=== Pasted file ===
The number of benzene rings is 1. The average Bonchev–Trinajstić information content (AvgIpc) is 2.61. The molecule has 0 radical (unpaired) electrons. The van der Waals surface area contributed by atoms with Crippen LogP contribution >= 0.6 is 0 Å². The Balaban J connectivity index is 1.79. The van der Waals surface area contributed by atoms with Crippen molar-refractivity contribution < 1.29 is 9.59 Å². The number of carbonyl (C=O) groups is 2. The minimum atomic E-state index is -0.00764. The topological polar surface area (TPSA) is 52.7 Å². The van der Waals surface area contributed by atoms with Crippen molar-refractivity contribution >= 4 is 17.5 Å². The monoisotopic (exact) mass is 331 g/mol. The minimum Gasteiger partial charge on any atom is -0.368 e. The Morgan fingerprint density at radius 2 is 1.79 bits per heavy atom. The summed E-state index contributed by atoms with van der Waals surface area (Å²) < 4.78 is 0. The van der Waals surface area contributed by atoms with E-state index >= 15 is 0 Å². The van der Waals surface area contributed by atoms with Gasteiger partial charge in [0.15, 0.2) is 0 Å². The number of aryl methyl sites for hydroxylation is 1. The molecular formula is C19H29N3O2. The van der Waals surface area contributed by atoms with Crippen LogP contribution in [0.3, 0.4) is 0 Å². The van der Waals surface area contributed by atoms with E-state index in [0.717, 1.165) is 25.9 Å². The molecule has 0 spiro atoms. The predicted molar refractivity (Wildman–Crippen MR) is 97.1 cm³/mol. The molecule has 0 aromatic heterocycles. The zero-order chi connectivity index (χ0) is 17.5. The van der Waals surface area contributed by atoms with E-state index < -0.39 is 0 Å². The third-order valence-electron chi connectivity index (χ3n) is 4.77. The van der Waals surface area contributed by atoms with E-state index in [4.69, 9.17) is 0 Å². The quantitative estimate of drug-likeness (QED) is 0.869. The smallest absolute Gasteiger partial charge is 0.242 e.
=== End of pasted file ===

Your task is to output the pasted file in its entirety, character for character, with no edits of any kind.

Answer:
The number of benzene rings is 1. The average Bonchev–Trinajstić information content (AvgIpc) is 2.61. The molecule has 0 radical (unpaired) electrons. The van der Waals surface area contributed by atoms with Crippen LogP contribution >= 0.6 is 0 Å². The Balaban J connectivity index is 1.79. The van der Waals surface area contributed by atoms with Crippen molar-refractivity contribution < 1.29 is 9.59 Å². The number of carbonyl (C=O) groups is 2. The minimum atomic E-state index is -0.00764. The topological polar surface area (TPSA) is 52.7 Å². The van der Waals surface area contributed by atoms with Crippen molar-refractivity contribution >= 4 is 17.5 Å². The monoisotopic (exact) mass is 331 g/mol. The minimum Gasteiger partial charge on any atom is -0.368 e. The Morgan fingerprint density at radius 2 is 1.79 bits per heavy atom. The summed E-state index contributed by atoms with van der Waals surface area (Å²) < 4.78 is 0. The van der Waals surface area contributed by atoms with E-state index >= 15 is 0 Å². The van der Waals surface area contributed by atoms with Gasteiger partial charge in [0.15, 0.2) is 0 Å². The number of aryl methyl sites for hydroxylation is 1. The molecular formula is C19H29N3O2. The van der Waals surface area contributed by atoms with Crippen LogP contribution in [0.3, 0.4) is 0 Å². The van der Waals surface area contributed by atoms with E-state index in [0.717, 1.165) is 25.9 Å². The molecule has 0 spiro atoms. The predicted molar refractivity (Wildman–Crippen MR) is 97.1 cm³/mol. The molecule has 0 aromatic heterocycles. The zero-order chi connectivity index (χ0) is 17.5. The van der Waals surface area contributed by atoms with E-state index < -0.39 is 0 Å². The third-order valence-electron chi connectivity index (χ3n) is 4.77. The van der Waals surface area contributed by atoms with E-state index in [4.69, 9.17) is 0 Å². The quantitative estimate of drug-likeness (QED) is 0.869. The smallest absolute Gasteiger partial charge is 0.242 e.